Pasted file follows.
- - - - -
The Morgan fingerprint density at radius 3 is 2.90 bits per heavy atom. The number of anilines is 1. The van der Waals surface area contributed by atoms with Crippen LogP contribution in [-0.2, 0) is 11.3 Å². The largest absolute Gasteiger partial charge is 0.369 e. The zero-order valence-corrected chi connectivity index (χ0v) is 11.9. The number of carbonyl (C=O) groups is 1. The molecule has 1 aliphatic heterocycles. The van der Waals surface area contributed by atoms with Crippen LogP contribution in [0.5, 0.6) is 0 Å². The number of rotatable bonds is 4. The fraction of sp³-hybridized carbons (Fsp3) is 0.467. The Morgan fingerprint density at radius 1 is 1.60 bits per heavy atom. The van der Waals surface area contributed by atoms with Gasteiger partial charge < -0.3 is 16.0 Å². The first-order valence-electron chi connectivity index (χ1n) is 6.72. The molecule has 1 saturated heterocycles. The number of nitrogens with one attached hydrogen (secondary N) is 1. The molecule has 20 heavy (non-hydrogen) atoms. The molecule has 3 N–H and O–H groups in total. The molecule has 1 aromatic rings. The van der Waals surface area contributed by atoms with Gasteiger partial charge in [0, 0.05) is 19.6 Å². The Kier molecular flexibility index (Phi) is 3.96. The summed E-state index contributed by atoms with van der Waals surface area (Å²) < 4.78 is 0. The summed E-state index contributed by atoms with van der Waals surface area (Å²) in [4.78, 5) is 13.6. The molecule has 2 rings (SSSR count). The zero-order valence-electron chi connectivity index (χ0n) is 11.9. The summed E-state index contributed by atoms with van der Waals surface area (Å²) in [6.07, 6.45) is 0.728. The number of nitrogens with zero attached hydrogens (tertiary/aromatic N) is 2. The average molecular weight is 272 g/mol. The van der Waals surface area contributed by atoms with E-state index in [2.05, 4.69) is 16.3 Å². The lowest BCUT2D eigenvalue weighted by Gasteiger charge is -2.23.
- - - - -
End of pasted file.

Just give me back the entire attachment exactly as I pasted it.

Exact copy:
The Morgan fingerprint density at radius 3 is 2.90 bits per heavy atom. The number of anilines is 1. The van der Waals surface area contributed by atoms with Crippen LogP contribution in [-0.2, 0) is 11.3 Å². The largest absolute Gasteiger partial charge is 0.369 e. The zero-order valence-corrected chi connectivity index (χ0v) is 11.9. The number of carbonyl (C=O) groups is 1. The molecule has 1 aliphatic heterocycles. The van der Waals surface area contributed by atoms with Crippen LogP contribution in [0.5, 0.6) is 0 Å². The number of rotatable bonds is 4. The fraction of sp³-hybridized carbons (Fsp3) is 0.467. The Morgan fingerprint density at radius 1 is 1.60 bits per heavy atom. The van der Waals surface area contributed by atoms with Gasteiger partial charge < -0.3 is 16.0 Å². The first-order valence-electron chi connectivity index (χ1n) is 6.72. The molecule has 1 saturated heterocycles. The number of nitrogens with one attached hydrogen (secondary N) is 1. The molecule has 20 heavy (non-hydrogen) atoms. The molecule has 3 N–H and O–H groups in total. The molecule has 1 aromatic rings. The van der Waals surface area contributed by atoms with Gasteiger partial charge in [0, 0.05) is 19.6 Å². The Kier molecular flexibility index (Phi) is 3.96. The summed E-state index contributed by atoms with van der Waals surface area (Å²) < 4.78 is 0. The summed E-state index contributed by atoms with van der Waals surface area (Å²) in [4.78, 5) is 13.6. The molecule has 2 rings (SSSR count). The zero-order valence-electron chi connectivity index (χ0n) is 11.9. The summed E-state index contributed by atoms with van der Waals surface area (Å²) in [6.07, 6.45) is 0.728. The number of nitrogens with zero attached hydrogens (tertiary/aromatic N) is 2. The average molecular weight is 272 g/mol. The van der Waals surface area contributed by atoms with E-state index in [2.05, 4.69) is 16.3 Å². The lowest BCUT2D eigenvalue weighted by Gasteiger charge is -2.23.